Neil Marshall and Axelle Carolyn are, essentially, the First Couple of horror. Married since 2007, the British director of The Descent and Belgian director of Soulmate have both contributed segments to Tales Of Halloween, a spooky anthology that is out now on VOD. We spoke to them about that film, their shared love of horror, and what they talk about around the breakfast table…
Tell us about Tales Of Halloween - how did it come about for you?
Neil: Basically Axelle thought the whole thing up, gathered the directors together, and along with Mike Mendez quickly secured the finance. As soon as I heard about the idea I wanted to be involved. It sounded like it was going to be a lot of fun and I didn't want to miss the party.
Axelle: I'd been thinking for a few years how fun it'd be to make a movie with all our friends. We're surrounded with such a great, creative, supportive community of horror filmmakers, writers and actors, and I thought it'd be great to pool our resources and help each other out on a project. But it wasn't until the idea came up of making it about Halloween, where each story takes place on the same night in the same town, that I felt I had something I could pitch the others and we could approach financiers with. Mike Mendez put us in touch with the guys at Epic Pictures, they said yes pretty much right away, and off we went.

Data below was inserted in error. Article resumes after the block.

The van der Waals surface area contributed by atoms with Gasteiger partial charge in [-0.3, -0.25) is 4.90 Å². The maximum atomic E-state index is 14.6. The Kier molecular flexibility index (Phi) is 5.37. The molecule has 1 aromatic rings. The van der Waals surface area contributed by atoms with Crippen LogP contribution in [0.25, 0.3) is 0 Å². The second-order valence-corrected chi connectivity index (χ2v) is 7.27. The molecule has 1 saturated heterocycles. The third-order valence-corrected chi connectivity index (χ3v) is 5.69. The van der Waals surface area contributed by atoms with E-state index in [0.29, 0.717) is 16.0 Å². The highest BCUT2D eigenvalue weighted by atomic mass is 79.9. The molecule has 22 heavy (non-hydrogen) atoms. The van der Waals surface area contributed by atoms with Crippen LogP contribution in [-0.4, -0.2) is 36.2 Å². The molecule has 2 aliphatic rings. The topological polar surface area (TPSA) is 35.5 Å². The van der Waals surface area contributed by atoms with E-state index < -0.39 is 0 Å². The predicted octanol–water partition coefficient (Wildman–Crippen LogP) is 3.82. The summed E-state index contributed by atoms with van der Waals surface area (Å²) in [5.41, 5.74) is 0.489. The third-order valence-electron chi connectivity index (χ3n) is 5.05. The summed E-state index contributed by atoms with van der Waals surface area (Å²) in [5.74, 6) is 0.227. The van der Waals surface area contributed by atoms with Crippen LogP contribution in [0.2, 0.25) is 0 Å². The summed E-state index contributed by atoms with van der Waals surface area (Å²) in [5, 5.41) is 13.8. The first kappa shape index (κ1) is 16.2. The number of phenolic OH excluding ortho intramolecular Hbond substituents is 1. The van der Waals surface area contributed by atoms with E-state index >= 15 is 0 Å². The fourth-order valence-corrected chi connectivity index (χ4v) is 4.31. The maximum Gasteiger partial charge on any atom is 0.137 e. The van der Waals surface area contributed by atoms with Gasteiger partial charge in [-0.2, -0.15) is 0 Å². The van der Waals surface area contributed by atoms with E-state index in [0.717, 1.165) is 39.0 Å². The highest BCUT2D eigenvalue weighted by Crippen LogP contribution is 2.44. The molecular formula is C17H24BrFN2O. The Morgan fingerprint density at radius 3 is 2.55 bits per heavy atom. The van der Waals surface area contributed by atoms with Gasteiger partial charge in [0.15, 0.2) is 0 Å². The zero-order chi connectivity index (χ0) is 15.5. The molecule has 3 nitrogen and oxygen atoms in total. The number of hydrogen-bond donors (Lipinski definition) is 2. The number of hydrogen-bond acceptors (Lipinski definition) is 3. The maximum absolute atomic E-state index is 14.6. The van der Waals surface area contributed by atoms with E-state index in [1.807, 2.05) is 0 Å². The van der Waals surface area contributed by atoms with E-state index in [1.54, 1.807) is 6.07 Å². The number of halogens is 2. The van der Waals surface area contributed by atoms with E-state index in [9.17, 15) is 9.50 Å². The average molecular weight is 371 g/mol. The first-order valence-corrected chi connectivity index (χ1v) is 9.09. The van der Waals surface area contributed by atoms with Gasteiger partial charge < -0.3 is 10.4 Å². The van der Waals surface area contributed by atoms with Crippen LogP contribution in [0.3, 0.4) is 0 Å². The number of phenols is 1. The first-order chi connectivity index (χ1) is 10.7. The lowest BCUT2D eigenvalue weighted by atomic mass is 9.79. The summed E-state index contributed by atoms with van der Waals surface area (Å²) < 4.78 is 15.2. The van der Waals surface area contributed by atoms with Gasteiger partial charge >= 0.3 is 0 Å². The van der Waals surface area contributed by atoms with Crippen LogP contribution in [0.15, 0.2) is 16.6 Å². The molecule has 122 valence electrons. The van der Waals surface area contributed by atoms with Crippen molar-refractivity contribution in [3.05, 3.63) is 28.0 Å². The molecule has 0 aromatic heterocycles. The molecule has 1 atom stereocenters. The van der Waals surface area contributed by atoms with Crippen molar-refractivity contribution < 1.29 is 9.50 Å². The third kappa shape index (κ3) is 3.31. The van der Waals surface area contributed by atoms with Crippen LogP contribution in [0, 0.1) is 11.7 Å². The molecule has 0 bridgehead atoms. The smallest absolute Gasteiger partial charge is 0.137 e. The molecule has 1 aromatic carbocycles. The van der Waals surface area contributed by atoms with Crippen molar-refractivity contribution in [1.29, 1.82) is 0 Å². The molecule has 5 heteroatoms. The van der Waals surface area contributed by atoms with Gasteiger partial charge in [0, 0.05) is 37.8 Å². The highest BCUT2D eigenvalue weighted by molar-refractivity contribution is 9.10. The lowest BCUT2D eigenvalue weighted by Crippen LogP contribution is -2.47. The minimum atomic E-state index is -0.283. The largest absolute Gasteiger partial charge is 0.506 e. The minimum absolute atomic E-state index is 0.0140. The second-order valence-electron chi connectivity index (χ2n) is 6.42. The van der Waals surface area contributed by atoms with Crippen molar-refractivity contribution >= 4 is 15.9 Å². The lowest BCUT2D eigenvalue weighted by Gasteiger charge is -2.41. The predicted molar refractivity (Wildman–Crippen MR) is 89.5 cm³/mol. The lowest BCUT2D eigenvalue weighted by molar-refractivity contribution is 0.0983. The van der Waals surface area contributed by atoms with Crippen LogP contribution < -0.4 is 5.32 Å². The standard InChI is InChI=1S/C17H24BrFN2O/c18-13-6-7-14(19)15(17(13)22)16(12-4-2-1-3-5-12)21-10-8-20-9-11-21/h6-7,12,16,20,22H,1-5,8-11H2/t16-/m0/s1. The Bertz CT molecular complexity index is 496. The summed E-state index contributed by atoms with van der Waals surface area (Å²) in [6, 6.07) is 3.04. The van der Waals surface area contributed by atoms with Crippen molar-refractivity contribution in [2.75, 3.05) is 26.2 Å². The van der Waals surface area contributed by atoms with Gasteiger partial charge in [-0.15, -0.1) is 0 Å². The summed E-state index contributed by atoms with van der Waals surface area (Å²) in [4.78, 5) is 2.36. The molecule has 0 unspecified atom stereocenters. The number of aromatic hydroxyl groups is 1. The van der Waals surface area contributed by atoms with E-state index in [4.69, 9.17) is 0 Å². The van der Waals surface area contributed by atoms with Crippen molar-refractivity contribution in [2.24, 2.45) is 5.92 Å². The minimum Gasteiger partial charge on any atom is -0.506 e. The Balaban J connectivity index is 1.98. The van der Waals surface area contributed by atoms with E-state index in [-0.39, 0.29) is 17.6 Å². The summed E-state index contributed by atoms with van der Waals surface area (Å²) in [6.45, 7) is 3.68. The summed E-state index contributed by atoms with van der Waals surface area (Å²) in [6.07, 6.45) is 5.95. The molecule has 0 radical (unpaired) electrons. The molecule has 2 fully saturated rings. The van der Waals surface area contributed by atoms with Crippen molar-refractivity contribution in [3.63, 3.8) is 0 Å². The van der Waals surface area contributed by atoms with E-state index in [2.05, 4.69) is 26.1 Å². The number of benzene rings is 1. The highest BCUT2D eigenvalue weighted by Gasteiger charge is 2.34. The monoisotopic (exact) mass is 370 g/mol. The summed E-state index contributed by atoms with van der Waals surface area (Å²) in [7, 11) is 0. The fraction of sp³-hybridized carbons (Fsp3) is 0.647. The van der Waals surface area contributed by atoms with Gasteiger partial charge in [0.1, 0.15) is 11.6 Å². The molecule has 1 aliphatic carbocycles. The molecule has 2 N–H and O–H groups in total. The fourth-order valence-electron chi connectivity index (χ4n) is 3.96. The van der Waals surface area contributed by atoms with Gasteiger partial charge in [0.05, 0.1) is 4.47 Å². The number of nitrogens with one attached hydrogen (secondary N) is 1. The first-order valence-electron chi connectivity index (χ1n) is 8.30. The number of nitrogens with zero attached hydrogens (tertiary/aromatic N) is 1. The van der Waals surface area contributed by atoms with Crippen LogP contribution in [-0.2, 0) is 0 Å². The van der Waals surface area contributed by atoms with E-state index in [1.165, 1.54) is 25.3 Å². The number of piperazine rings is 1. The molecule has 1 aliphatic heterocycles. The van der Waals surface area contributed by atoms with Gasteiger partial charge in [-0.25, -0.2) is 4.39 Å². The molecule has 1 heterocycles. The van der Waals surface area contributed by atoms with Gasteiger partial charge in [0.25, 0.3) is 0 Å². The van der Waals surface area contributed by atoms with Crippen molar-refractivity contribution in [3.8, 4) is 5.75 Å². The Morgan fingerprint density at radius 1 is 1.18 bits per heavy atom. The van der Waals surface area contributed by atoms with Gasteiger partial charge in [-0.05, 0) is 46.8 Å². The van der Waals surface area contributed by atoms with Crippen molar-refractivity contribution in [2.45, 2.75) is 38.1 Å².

Describe your individual segments.
Neil: Bad Seed is your everyday story of a genetically modified Super Pumpkin that comes alive and takes revenge against humans for all the unfortunate pumpkins that get butchered, disembowelled and turned into Jack O'Lantern's every year at Halloween. Think Jaws meets Gremlins meets Halloween III with a hint of Attack of the Killer Tomatoes!